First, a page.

Being an effective leader in tough times

how to be a good leader
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Starting and running your own business can be exciting and highly rewarding. It is however filled with ups and downs, as the process of building a successful business is not linear. Every entrepreneur quickly learns that they have to wear many hats; you are the salesperson, the accountant, human resources officer, operations manager, product specialist, among many others. This is particularly in the start-up phase. As the business grows, some of these roles can be delegated to staff members.

But the key role that you must fulfil as an entrepreneur remains the ’leadership’’ role. This involves setting the vision and direction for the business, determining the actions that are neccessary to achieve these goals, ensuring that your team understands and buys into this vision, and that their activities aligns with it; basically ensuring that the business wins.

The entrepreneur will lead the business through varied circumstances; periods of growth, stability, decline or distress. One of the hardest periods that any leader would need to navigate their business through, is a period of ‘crisis brought on by external circumstances that the business has no control over, that affects not only the business, but the market at large.

The COVID-19 pandemic is that period of “crisis” which is having a major impact on economies around the world. Every business right now is anxious about whether they will survive beyond this global disaster. And small businesses have been impacted the hardest. The only difference any business can make now is choosing how they will navigate their way through the adversity.

There is a need for effective leadership now more than ever in any organisation, particularly small businesses. We unpack some key aspects that are needed to lead your team through this period of change and uncertainty.


Your team members are probably unsettled about the future of the company and their roles, so communicate with your team frequently. Be clear and honest about where the business stands, and if you are still trying to figure things out, let them know. Create platforms where you can hear from your team. The purpose of the sessions could vary from sharing ideas on cost savings, new product offering or simply sharing how people are feeling and the impact on their lives.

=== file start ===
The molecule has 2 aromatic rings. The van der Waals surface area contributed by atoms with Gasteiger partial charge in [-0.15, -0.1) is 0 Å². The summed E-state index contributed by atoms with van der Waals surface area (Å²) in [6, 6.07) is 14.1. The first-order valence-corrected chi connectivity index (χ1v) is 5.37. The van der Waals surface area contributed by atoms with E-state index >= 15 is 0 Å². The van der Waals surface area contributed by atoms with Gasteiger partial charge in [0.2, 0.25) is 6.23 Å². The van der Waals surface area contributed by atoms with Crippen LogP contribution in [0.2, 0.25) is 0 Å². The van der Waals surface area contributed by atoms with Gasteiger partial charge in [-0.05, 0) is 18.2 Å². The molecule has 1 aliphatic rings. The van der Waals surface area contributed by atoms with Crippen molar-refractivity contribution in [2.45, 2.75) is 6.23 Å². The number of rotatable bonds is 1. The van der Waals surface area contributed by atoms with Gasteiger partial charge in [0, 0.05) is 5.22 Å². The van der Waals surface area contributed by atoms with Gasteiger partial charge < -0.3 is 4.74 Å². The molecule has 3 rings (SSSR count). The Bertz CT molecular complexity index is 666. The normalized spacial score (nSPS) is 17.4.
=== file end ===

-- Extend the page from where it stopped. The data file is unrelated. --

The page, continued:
It is important to know what your team’s needs are, and also what solutions they may come up with.

Some practical ways of creating communication platforms are having weekly virtual meetings and daily check-ins to ensure that your staff still feel like they are a part of the team and to keep track of individuals who may need additional support. This gives you an indication of what they need to remain productive. Throughout a period of crisis, make sure you constantly reaffirm the direction of the business to give people a sense of stability and something to look forward to beyond the crisis.


Going into uncharted territories can generate a sense of fear, however, to overcome this, it requires one to be courageous. You may not know exactly what you need to do; in fact, no one can claim that they know what the future holds. However, it is important to lead your team with courage. So how does this look like? It is about moving forward into the unknown even when you don’t have things all figured out. Talk to your team about ‘’courage’’ and confronting your fears as a business by staying the course even when you don’t know what the outcome will be.